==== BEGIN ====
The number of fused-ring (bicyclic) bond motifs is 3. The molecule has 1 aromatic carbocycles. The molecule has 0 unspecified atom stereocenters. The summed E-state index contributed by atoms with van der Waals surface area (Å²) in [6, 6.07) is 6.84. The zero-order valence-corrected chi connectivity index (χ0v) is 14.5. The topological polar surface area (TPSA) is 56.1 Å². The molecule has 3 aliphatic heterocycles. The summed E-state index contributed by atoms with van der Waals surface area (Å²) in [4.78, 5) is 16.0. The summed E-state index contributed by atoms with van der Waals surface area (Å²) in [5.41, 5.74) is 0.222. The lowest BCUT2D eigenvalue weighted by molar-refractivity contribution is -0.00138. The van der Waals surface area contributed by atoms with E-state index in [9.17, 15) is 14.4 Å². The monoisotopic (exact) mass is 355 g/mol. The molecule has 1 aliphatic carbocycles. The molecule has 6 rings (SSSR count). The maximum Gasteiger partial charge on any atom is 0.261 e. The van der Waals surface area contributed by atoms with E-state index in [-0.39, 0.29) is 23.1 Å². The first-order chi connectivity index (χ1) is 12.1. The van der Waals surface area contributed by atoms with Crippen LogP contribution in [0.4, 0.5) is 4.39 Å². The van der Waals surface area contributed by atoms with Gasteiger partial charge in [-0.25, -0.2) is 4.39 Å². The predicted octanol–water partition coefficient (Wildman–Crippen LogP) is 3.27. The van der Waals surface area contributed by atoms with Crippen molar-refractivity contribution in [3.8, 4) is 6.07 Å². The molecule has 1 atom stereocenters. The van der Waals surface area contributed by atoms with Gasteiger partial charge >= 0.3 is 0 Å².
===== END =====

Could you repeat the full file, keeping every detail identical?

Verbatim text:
The number of fused-ring (bicyclic) bond motifs is 3. The molecule has 1 aromatic carbocycles. The molecule has 0 unspecified atom stereocenters. The summed E-state index contributed by atoms with van der Waals surface area (Å²) in [6, 6.07) is 6.84. The zero-order valence-corrected chi connectivity index (χ0v) is 14.5. The topological polar surface area (TPSA) is 56.1 Å². The molecule has 3 aliphatic heterocycles. The summed E-state index contributed by atoms with van der Waals surface area (Å²) in [4.78, 5) is 16.0. The summed E-state index contributed by atoms with van der Waals surface area (Å²) in [5.41, 5.74) is 0.222. The lowest BCUT2D eigenvalue weighted by molar-refractivity contribution is -0.00138. The van der Waals surface area contributed by atoms with E-state index in [9.17, 15) is 14.4 Å². The monoisotopic (exact) mass is 355 g/mol. The molecule has 1 aliphatic carbocycles. The molecule has 6 rings (SSSR count). The maximum Gasteiger partial charge on any atom is 0.261 e. The van der Waals surface area contributed by atoms with E-state index in [-0.39, 0.29) is 23.1 Å². The first-order chi connectivity index (χ1) is 12.1. The van der Waals surface area contributed by atoms with Crippen LogP contribution in [0.4, 0.5) is 4.39 Å². The van der Waals surface area contributed by atoms with Gasteiger partial charge in [-0.25, -0.2) is 4.39 Å². The predicted octanol–water partition coefficient (Wildman–Crippen LogP) is 3.27. The van der Waals surface area contributed by atoms with Crippen molar-refractivity contribution in [3.8, 4) is 6.07 Å². The molecule has 1 atom stereocenters. The van der Waals surface area contributed by atoms with Gasteiger partial charge >= 0.3 is 0 Å².